Option C: Paying $100,000 for an unexpected cost or expense.

Option D: Playing a game that offers a 50% chance of paying nothing and a 50% chance of paying $200,000.

If forced to decide individuals would choose Option D (ie. risk seeking for a loss) again even though the both have an expected value of $100,000.

This helps to explain why innovation decision makers will take risks on continuous improvement which they frame as loss but not on R&D projects or export trade options which they frame as a gain. Continuous improvement is seen as Option D whereas R&D projects/export trade options are seen as Option B. Canadian business leaders decisions tend towards Option A and D and avoid Options B and C. The ability to make decisions based on probability tends to be avoided unless decision makers have confidence in the business case numbers.

Individual Biases and Tendencies Influencing Innovation Investments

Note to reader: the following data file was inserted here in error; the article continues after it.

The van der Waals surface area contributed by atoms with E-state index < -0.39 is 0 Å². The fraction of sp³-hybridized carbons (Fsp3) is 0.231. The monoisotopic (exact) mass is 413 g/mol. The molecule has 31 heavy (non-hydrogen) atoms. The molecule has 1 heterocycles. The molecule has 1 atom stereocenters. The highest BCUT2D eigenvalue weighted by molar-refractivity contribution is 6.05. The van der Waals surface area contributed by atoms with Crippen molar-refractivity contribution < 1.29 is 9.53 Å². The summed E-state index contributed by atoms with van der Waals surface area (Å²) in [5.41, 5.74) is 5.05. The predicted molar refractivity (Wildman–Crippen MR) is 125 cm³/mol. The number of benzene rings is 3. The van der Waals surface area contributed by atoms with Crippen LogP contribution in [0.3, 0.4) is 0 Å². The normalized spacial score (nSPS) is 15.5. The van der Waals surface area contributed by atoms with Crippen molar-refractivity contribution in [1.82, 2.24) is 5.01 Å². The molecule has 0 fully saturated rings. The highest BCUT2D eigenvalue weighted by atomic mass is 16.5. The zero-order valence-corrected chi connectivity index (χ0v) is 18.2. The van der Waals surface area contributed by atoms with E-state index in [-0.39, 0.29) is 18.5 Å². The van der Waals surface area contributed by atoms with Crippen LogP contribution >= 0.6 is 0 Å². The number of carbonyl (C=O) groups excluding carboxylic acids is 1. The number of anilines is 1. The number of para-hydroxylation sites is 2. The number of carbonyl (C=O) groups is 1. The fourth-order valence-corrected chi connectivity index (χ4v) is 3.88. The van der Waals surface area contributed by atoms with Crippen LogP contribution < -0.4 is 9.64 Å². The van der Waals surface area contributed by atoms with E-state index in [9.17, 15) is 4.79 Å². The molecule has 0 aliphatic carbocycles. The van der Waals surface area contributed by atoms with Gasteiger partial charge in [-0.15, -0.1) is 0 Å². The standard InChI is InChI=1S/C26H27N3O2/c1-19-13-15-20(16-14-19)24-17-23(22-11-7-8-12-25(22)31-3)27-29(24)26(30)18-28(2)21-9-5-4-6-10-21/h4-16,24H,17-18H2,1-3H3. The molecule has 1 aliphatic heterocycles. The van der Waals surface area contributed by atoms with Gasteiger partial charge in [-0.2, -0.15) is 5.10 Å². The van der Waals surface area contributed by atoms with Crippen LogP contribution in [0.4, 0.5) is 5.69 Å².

Participants in the innovation risk assessment process could include: idea generator, designer, engineer, project manager, support staff, marketer, sales, executive sponsor, intermediaries, partners, financiers, and finally the investment decision maker. What are some of the individual biases that can influence any of these participants and possibly cause them to be extremely risk averse:

Overconfidence Bias – Individuals tend to have unwarranted levels of confidence in their judgment, occurrence of positive events, and accuracy of forecasts and then the underestimates of the likelihood of negative events. This bias can cause innovators to identify hidden flaws in their assumptions, approaches, or estimates of cost or schedule. High prevalence of this bias may cause decision makers to discount claims from employees appearing as extreme risk averseness.

Status Quo Bias – The tendency for individuals to prefer to leave things as they are driven by an aversion to loss. (Samuelson & Zeckhauser) This bias can cause decision makers to prefer to continue to use the current process, existing product line or business model even though the competition or market is changing. This bias certainly drives extreme risk averse behaviour.

Availability heuristic – The more prevalent a category is judged to be the easier it is for individuals to bring instances of this category to mind. Recent public failures or events may be cited as possible reason not to proceed even though the connection to proposed innovation investment is not relevant. This tendency could undermine the credibility of innovators in the eyes of decision makers.